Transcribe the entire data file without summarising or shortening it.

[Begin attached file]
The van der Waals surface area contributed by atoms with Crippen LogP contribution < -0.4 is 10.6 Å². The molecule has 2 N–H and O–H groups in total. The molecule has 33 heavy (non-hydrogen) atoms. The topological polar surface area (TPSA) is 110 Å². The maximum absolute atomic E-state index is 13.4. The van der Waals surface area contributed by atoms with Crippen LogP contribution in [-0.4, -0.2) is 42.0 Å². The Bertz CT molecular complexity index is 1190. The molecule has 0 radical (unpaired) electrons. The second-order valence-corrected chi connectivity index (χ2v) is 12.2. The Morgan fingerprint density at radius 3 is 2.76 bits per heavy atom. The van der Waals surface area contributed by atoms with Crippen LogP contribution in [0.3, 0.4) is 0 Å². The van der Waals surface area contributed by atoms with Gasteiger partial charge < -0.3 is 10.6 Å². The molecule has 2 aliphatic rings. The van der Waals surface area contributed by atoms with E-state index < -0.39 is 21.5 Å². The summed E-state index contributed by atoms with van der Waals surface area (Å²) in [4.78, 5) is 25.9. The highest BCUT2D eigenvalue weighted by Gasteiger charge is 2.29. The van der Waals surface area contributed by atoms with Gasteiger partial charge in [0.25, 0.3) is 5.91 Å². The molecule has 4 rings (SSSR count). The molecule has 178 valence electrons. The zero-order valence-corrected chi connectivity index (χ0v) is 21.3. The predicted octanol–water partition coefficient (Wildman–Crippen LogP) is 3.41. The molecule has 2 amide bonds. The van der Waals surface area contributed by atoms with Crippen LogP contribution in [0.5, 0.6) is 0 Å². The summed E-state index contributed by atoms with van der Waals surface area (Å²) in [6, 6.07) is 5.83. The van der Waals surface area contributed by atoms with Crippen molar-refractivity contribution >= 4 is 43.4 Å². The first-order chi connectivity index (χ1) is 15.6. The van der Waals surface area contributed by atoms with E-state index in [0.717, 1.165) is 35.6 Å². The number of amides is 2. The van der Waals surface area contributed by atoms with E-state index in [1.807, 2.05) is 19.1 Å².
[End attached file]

The van der Waals surface area contributed by atoms with Crippen LogP contribution < -0.4 is 10.6 Å². The molecule has 2 N–H and O–H groups in total. The molecule has 33 heavy (non-hydrogen) atoms. The topological polar surface area (TPSA) is 110 Å². The maximum absolute atomic E-state index is 13.4. The van der Waals surface area contributed by atoms with Crippen LogP contribution in [-0.4, -0.2) is 42.0 Å². The Bertz CT molecular complexity index is 1190. The molecule has 0 radical (unpaired) electrons. The second-order valence-corrected chi connectivity index (χ2v) is 12.2. The Morgan fingerprint density at radius 3 is 2.76 bits per heavy atom. The van der Waals surface area contributed by atoms with Crippen LogP contribution in [0.3, 0.4) is 0 Å². The van der Waals surface area contributed by atoms with Gasteiger partial charge < -0.3 is 10.6 Å². The molecule has 2 aliphatic rings. The van der Waals surface area contributed by atoms with E-state index < -0.39 is 21.5 Å². The summed E-state index contributed by atoms with van der Waals surface area (Å²) in [4.78, 5) is 25.9. The highest BCUT2D eigenvalue weighted by Gasteiger charge is 2.29. The van der Waals surface area contributed by atoms with Gasteiger partial charge in [0.25, 0.3) is 5.91 Å². The molecule has 4 rings (SSSR count). The molecule has 178 valence electrons. The zero-order valence-corrected chi connectivity index (χ0v) is 21.3. The predicted octanol–water partition coefficient (Wildman–Crippen LogP) is 3.41. The molecule has 2 amide bonds. The van der Waals surface area contributed by atoms with Crippen LogP contribution in [0.5, 0.6) is 0 Å². The summed E-state index contributed by atoms with van der Waals surface area (Å²) in [6, 6.07) is 5.83. The van der Waals surface area contributed by atoms with Crippen molar-refractivity contribution >= 4 is 43.4 Å². The first-order chi connectivity index (χ1) is 15.6. The van der Waals surface area contributed by atoms with E-state index in [0.717, 1.165) is 35.6 Å². The number of amides is 2. The van der Waals surface area contributed by atoms with E-state index in [1.807, 2.05) is 19.1 Å².